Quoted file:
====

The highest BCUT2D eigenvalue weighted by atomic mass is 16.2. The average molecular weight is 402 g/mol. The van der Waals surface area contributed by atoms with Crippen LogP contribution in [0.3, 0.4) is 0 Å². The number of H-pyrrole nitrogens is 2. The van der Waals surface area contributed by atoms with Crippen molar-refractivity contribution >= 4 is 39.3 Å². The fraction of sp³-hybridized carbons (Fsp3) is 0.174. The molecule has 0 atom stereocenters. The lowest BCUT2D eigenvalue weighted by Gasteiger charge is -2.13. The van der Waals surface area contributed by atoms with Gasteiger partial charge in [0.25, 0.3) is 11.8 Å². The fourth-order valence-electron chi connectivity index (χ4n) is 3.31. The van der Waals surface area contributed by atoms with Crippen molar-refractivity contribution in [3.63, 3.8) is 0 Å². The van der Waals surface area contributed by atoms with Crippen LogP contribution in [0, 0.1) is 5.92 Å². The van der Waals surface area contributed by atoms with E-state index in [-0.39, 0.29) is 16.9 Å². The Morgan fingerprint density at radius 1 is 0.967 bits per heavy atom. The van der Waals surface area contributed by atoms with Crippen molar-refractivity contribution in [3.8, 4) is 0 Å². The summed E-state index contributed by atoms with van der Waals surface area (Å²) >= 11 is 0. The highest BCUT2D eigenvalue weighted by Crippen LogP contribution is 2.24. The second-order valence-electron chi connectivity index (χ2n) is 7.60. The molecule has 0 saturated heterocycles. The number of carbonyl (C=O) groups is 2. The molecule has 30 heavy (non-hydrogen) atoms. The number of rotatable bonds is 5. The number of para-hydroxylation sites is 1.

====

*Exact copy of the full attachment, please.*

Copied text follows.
The highest BCUT2D eigenvalue weighted by atomic mass is 16.2. The average molecular weight is 402 g/mol. The van der Waals surface area contributed by atoms with Crippen LogP contribution in [0.3, 0.4) is 0 Å². The number of H-pyrrole nitrogens is 2. The van der Waals surface area contributed by atoms with Crippen molar-refractivity contribution >= 4 is 39.3 Å². The fraction of sp³-hybridized carbons (Fsp3) is 0.174. The molecule has 0 atom stereocenters. The lowest BCUT2D eigenvalue weighted by Gasteiger charge is -2.13. The van der Waals surface area contributed by atoms with Gasteiger partial charge in [0.25, 0.3) is 11.8 Å². The fourth-order valence-electron chi connectivity index (χ4n) is 3.31. The van der Waals surface area contributed by atoms with Crippen molar-refractivity contribution in [3.63, 3.8) is 0 Å². The van der Waals surface area contributed by atoms with Crippen LogP contribution in [0, 0.1) is 5.92 Å². The van der Waals surface area contributed by atoms with E-state index in [-0.39, 0.29) is 16.9 Å². The Morgan fingerprint density at radius 1 is 0.967 bits per heavy atom. The van der Waals surface area contributed by atoms with Crippen molar-refractivity contribution in [3.8, 4) is 0 Å². The summed E-state index contributed by atoms with van der Waals surface area (Å²) >= 11 is 0. The highest BCUT2D eigenvalue weighted by Crippen LogP contribution is 2.24. The second-order valence-electron chi connectivity index (χ2n) is 7.60. The molecule has 0 saturated heterocycles. The number of carbonyl (C=O) groups is 2. The molecule has 30 heavy (non-hydrogen) atoms. The number of rotatable bonds is 5. The number of para-hydroxylation sites is 1.